1) It is a mandate. The nicer way of saying that the government is forcing you to do something. Nobody likes being told what to do and the government is the worst because you can get sued and/or go to jail when you don’t do what they tell you.

    2) It requires PAID sick leave. Most people would agree that we don’t want food prepared by a sick cook or sick people tending our kids at day care. But why should the company be required to pay someone who isn’t working?

    Why is the government getting involved here? If having sick employees at work is bad for business, why don’t we let businesses figure that out? If we don’t trust a business to protect our health as a customer, we can stop supporting the business with our patronage.

    As an employee, do we think that we deserve to be paid for a day we don’t work simply because we’re doing everyone a favor by keeping our germs to ourselves? What if an employee never gets sick? Are you comfortable with them taking that extra day off for a vacation at the end of the year? How about giving them two days off because really, they probably deserve a bonus since nobody had to cover for them on a sick day. They didn’t disrupt their workflow once.

    I agree with everything you say about treating employees well and I believe that smart businesses see the benefits of happy employees in the long-term. However, offering paid time off should remain a business decision, not a government mandate.

  2. Well said, Robert. Further, the Ct. law applies to part-time employees, which is often left out of the reports on the law. I just don’t think local businesses who employ high school kids – in part as a community service – should have to pay them when they call in sick (and whether they’re sick or not is another debate entirely). The Ct. law REQUIRES the employer to grant the time off, no questions asked, and has severe penalties for reprimanding or in any way retaliating for taking the time. So if there’s a big game, or a prom, or it’s Christmas or New Year’s Eve and a store employee suddenly “gets ill,” he/she can simply leave (or not show up). And still be paid. That’s not right. If this were a public health issue, we’d all be dead by now. This was a solution without a problem, and it’s created a very large problem with its passage.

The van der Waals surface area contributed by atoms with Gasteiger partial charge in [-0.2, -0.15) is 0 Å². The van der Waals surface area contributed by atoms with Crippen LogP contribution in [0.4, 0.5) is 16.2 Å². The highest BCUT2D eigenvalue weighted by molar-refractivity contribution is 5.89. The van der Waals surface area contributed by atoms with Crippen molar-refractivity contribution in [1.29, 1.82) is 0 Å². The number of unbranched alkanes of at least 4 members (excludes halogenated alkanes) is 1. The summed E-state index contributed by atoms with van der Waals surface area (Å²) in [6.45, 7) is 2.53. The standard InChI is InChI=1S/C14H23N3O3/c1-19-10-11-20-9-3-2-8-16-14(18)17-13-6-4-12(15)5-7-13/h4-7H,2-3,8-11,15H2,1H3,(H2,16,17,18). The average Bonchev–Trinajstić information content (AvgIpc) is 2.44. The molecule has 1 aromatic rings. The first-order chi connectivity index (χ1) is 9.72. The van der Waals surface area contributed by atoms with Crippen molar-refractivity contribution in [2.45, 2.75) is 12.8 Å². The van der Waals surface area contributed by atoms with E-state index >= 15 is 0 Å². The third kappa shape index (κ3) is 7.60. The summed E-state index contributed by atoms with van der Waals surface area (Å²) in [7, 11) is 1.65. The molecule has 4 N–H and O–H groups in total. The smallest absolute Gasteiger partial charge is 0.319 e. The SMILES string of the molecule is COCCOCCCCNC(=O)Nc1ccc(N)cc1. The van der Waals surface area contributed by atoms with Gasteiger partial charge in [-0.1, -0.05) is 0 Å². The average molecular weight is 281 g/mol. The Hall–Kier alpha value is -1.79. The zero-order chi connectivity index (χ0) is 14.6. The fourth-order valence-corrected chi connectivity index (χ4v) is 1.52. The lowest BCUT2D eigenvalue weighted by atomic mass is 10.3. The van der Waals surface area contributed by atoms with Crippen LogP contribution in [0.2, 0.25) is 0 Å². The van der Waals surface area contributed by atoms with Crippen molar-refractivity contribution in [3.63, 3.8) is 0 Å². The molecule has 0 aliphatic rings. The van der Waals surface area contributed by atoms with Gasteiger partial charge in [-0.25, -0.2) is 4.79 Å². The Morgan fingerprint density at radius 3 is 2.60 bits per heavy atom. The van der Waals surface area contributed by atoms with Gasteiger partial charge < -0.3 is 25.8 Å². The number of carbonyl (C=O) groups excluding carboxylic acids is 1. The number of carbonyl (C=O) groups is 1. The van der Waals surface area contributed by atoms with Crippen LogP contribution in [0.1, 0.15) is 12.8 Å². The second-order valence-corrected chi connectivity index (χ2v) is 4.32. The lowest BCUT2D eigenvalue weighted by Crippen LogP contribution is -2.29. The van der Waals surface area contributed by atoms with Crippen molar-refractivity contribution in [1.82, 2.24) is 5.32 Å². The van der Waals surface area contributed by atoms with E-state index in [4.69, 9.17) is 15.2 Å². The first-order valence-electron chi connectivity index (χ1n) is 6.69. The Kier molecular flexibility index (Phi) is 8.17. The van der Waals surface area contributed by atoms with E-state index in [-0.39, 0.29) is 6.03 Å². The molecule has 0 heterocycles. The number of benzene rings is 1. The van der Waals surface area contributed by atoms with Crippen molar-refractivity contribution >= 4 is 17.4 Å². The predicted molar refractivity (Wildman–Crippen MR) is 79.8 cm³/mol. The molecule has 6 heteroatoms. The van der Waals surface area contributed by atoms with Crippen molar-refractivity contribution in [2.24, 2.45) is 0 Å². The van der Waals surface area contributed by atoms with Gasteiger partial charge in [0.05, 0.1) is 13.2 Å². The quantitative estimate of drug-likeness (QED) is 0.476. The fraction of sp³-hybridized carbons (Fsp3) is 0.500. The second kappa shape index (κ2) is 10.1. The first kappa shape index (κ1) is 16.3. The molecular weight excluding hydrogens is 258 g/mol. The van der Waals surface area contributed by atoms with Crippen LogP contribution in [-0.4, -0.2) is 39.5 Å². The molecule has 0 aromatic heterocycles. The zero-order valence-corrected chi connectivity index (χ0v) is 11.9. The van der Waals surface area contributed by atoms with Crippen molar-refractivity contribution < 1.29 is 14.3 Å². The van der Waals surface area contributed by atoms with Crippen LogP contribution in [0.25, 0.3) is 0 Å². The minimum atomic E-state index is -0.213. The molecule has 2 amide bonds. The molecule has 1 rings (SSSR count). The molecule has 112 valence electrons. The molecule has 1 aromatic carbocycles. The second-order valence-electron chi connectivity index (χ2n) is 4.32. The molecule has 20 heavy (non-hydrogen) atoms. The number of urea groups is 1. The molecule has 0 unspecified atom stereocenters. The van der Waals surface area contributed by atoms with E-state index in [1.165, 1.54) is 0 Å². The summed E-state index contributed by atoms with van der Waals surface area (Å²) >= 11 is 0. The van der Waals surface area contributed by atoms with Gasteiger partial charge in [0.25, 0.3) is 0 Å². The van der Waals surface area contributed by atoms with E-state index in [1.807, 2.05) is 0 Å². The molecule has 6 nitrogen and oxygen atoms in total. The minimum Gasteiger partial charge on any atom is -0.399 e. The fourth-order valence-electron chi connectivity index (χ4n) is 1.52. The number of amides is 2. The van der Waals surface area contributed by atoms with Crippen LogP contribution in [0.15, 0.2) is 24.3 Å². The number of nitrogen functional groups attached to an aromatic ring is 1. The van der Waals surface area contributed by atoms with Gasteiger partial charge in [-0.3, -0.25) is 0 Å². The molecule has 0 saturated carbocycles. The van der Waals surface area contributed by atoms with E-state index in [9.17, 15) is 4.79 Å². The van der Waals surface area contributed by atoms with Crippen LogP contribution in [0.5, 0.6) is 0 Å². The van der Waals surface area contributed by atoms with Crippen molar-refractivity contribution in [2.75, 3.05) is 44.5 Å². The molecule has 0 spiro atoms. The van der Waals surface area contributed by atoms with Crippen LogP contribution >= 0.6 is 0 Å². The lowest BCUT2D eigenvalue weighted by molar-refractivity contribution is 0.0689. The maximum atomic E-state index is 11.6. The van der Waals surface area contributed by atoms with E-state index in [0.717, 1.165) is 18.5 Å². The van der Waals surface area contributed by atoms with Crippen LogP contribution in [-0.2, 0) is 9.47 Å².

3. As a US citizen now living in Australia, I’ve come to appreciate a bit of a different perspective. The standard for full time workers here is 4 weeks of vacation per year rather than the US standard of 2. (Or at least it was 2 when I lived there)

    In addition workers are entitled to 10 days of paid sick/carers leave per year. I realise the article is talking about part time, but the point I wanted to make is that businesses here can still put some restrictions in place.

    For example, if you’re sick more than one day (ie. Two in a row), you can require a Dr.’s note. Or, if someone is sick on either side of a public holiday, you can require a note.

    I won’t say there aren’t still people who abuse it, but left to their own devices, many businesses would, in fact, NOT come to this same place of caring for their employees properly at the expense of the dollar.

    Anyway, just a different perspective. Cheers

    • You are “right on” Josh. I can tell everyone here horror stories about companies working sick and injured employees, just because they do not want to have a “time out injury” nor do they care if you are sick, you better be there and do your job, even if you are having apendicitis! These employers are the most ungrateful people I have ever met, and its their board of directors that implement these requirements, its really stupid, ignorant, and plain foolish. Other people get sick, and then there is a sort of “epedemic” within that plant, but everyone gets that same ol treatment. Its big money , and I, for one, hate working for these types of companies, it gives me a bad attitude, and I do not care about working there anymore. I suppose thats why I find me working for myself, although I have no benefits, I also am the owner, and I know what I can get done, and what I cannot.